> But now it seems that there is almost no interest in such a book here, you
> see that I got only one response and nobody agreed to review/answer the
> questions. Maybe SBCL development assumes that people who are involved are
> mature engineers and they are able to do a quick reverse-engineering of the
> compiler. Or Python is considered to be a simple compiler which does not
> need any detailed manual?
I am interested in this kind of document too. I probably won't hack
SBCL itself (too many other projects),
but having better, accessible document would benefit everyone who
wishes to write performance sensitive code.
On Wed, Apr 14, 2010 at 10:49 AM, Roman Marynchak
> Okay, since I now have three readers :), I will start this writing soon.
> Regarding McLachlan's paper, it is a small document which is almost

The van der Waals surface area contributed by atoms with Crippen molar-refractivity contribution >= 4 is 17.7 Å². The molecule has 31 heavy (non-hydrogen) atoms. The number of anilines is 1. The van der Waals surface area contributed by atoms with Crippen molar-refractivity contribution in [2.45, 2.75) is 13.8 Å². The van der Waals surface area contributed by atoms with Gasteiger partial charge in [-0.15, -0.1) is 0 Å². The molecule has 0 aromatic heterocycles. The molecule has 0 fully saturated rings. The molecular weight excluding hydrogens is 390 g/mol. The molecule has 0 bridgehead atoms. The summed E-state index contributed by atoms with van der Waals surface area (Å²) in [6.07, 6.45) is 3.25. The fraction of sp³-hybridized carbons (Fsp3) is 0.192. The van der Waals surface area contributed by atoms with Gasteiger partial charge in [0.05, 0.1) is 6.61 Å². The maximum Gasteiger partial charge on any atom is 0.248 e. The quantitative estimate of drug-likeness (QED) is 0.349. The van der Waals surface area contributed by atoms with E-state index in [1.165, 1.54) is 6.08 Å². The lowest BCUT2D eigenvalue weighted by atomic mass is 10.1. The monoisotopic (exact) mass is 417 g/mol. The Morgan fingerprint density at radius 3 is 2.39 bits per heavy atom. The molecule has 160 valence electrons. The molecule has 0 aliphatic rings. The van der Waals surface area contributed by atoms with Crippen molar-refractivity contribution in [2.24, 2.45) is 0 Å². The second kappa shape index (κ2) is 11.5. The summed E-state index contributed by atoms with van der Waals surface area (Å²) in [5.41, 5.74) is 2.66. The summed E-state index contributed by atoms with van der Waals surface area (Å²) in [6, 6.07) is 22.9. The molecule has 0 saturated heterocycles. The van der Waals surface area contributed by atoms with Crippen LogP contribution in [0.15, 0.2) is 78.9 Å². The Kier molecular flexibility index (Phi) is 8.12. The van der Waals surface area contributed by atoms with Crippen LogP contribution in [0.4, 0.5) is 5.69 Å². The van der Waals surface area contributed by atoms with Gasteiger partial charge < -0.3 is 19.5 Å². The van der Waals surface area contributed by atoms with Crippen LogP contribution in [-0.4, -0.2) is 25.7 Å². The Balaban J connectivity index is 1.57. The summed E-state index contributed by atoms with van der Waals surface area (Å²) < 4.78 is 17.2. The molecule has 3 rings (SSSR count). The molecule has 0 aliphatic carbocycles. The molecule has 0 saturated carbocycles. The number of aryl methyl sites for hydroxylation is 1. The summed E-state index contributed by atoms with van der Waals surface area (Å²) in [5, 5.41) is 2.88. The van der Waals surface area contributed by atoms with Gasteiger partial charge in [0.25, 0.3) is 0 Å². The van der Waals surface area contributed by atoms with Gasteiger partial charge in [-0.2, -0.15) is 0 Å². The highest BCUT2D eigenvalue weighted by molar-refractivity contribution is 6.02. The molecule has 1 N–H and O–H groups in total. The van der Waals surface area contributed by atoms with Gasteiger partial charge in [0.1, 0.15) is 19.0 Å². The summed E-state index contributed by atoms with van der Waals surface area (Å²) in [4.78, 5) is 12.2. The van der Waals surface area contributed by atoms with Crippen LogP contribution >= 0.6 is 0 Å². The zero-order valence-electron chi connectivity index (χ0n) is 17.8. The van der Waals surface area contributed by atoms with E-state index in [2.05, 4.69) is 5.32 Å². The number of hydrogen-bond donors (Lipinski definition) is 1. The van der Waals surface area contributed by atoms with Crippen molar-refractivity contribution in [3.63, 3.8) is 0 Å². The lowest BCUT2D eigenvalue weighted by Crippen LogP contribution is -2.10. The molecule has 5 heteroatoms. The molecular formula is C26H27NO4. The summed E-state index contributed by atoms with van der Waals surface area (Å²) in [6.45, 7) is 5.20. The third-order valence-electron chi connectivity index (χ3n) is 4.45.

> unhelpful for newbies, and I haven't learned much about Python from that
> I will inform you about the book progress after a few initial chapters are
> 2010/4/14 Leslie P. Polzer <sky@...>
>> Roman Marynchak wrote:
>> > But now it seems that there is almost no interest in such a book here,
>> > you
>> > see that I got only one response and nobody agreed to review/answer the
>> > questions. Maybe SBCL development assumes that people who are involved
>> > are
>> > mature engineers and they are able to do a quick reverse-engineering of
>> > the
>> > compiler. Or Python is considered to be a simple compiler which does not
>> > need any detailed manual?
>> For some people it takes weeks until they answer questions around here,
>> so don't be discouraged.
>> > As for now I am not sure about starting this writing. It seems that I
>> > will
>> > get no readers :)
>> Count me as a future reader.
>> > Maybe there are some Python docs which are missing by me,
>> > so there is no necessity in new papers?
>> Do you know the papers about Python by McLachlan? Links should be
>> somewhere on the SBCL internals page. There's an introductory one
>> and a more detailed one (with blanks in certain sections).
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